6. The publication of information on the small-scale sector, including the numbers of fishers, their catches and financial transfers to the state and any studies on the social and economic impacts of this sector 

7. The publication of information on the post-harvest sector and fish trade.

8. The publication of information on law enforcement efforts, including a description of efforts to ensure compliance by fishers and a record of offences and protections in the sector.

9. The publication of information on labour standards in the fisheries sector and efforts to enforce these. 

10. Disclosure of information on government transfers and fisheries subsidies.

11. The publication of information on official development assistance regarding public sector projects related to fisheries and marine conservation.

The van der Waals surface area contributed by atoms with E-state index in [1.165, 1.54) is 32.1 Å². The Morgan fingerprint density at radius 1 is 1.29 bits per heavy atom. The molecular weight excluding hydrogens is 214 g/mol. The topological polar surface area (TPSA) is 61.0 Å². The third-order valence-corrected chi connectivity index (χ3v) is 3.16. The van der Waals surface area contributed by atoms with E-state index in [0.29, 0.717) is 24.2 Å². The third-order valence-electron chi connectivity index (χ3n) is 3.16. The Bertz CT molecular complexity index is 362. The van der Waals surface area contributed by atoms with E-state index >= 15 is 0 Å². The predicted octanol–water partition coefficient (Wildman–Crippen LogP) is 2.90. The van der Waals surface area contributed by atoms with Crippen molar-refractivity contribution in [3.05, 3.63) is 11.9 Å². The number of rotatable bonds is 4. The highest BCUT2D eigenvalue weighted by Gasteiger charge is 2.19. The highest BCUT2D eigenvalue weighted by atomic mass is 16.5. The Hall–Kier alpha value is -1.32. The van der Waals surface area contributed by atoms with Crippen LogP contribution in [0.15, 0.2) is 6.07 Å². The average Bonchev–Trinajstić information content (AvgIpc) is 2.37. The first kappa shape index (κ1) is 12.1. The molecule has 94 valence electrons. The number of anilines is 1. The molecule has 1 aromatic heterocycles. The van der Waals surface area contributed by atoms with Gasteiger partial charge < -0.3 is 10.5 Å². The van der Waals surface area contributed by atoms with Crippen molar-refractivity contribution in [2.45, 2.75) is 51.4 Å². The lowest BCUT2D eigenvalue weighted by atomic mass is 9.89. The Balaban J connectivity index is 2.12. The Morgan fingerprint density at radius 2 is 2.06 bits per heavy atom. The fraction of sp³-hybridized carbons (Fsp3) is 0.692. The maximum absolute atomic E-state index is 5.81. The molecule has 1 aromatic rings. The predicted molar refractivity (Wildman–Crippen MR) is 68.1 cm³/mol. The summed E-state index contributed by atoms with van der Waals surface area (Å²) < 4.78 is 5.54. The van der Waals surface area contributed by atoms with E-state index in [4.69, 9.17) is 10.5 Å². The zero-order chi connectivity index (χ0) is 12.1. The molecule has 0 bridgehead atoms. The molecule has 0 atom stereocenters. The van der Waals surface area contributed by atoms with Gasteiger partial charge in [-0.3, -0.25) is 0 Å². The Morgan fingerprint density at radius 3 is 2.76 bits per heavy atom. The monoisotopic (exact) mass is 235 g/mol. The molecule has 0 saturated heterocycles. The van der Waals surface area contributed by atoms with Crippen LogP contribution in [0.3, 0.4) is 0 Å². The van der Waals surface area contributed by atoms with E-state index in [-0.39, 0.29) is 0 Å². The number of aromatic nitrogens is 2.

12. Information on the country’s status regarding beneficial ownership transparency.

At the outset it was envisaged that implementing the FiTI would involve the production of a comprehensive national report with all the information and data required to satisfy these reporting elements. Some thematic areas would be reported on each year, others every two years. Towards the end of the conceptual phase of the FiTI, it was realised the idea of countries having to produce substantial reports each year was unattractive. Not only was this considered costly, but most importantly it could undermine other efforts to compile and publish data on the fisheries sector. Now the emphasis is for governments to publish information on their own websites, not through a FiTI report. The role of the FiTi will be primarily one of verifying this public information. The ambition of the FiTI therefore is to see public authorities improve their own approach to providing credible information, rather than producing lengthy independent technical reports.